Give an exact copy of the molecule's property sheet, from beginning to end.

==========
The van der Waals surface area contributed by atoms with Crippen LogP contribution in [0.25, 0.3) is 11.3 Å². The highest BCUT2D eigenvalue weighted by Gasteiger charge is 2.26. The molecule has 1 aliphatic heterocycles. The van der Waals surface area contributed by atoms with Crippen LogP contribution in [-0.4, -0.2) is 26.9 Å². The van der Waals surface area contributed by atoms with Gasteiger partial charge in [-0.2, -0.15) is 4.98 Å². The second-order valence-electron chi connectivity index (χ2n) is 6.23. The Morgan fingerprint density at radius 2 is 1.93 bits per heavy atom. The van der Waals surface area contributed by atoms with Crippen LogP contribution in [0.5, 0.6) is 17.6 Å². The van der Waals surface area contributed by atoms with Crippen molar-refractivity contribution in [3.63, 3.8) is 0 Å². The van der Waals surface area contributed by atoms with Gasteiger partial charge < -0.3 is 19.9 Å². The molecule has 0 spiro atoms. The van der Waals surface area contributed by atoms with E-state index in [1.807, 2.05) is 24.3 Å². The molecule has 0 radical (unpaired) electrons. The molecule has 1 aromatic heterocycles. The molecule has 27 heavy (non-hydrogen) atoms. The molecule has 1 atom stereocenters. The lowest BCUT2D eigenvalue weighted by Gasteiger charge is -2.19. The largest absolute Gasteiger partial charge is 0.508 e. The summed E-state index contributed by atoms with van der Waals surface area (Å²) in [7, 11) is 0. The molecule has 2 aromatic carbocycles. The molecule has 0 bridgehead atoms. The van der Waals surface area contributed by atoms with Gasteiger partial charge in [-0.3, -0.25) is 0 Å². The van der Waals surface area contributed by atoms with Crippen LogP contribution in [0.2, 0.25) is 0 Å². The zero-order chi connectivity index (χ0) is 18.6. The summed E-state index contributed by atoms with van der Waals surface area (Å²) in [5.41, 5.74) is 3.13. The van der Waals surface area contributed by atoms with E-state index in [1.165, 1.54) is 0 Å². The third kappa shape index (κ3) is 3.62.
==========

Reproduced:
The van der Waals surface area contributed by atoms with Crippen LogP contribution in [0.25, 0.3) is 11.3 Å². The highest BCUT2D eigenvalue weighted by Gasteiger charge is 2.26. The molecule has 1 aliphatic heterocycles. The van der Waals surface area contributed by atoms with Crippen LogP contribution in [-0.4, -0.2) is 26.9 Å². The van der Waals surface area contributed by atoms with Gasteiger partial charge in [-0.2, -0.15) is 4.98 Å². The second-order valence-electron chi connectivity index (χ2n) is 6.23. The Morgan fingerprint density at radius 2 is 1.93 bits per heavy atom. The van der Waals surface area contributed by atoms with Crippen LogP contribution in [0.5, 0.6) is 17.6 Å². The van der Waals surface area contributed by atoms with Crippen molar-refractivity contribution in [3.63, 3.8) is 0 Å². The van der Waals surface area contributed by atoms with Gasteiger partial charge < -0.3 is 19.9 Å². The molecule has 0 spiro atoms. The van der Waals surface area contributed by atoms with E-state index in [1.807, 2.05) is 24.3 Å². The molecule has 0 radical (unpaired) electrons. The molecule has 1 aromatic heterocycles. The molecule has 27 heavy (non-hydrogen) atoms. The molecule has 1 atom stereocenters. The lowest BCUT2D eigenvalue weighted by Gasteiger charge is -2.19. The largest absolute Gasteiger partial charge is 0.508 e. The summed E-state index contributed by atoms with van der Waals surface area (Å²) in [7, 11) is 0. The molecule has 2 aromatic carbocycles. The molecule has 0 bridgehead atoms. The van der Waals surface area contributed by atoms with Gasteiger partial charge in [-0.3, -0.25) is 0 Å². The van der Waals surface area contributed by atoms with Crippen LogP contribution in [0.2, 0.25) is 0 Å². The zero-order chi connectivity index (χ0) is 18.6. The summed E-state index contributed by atoms with van der Waals surface area (Å²) in [5.41, 5.74) is 3.13. The van der Waals surface area contributed by atoms with E-state index in [1.165, 1.54) is 0 Å². The third kappa shape index (κ3) is 3.62.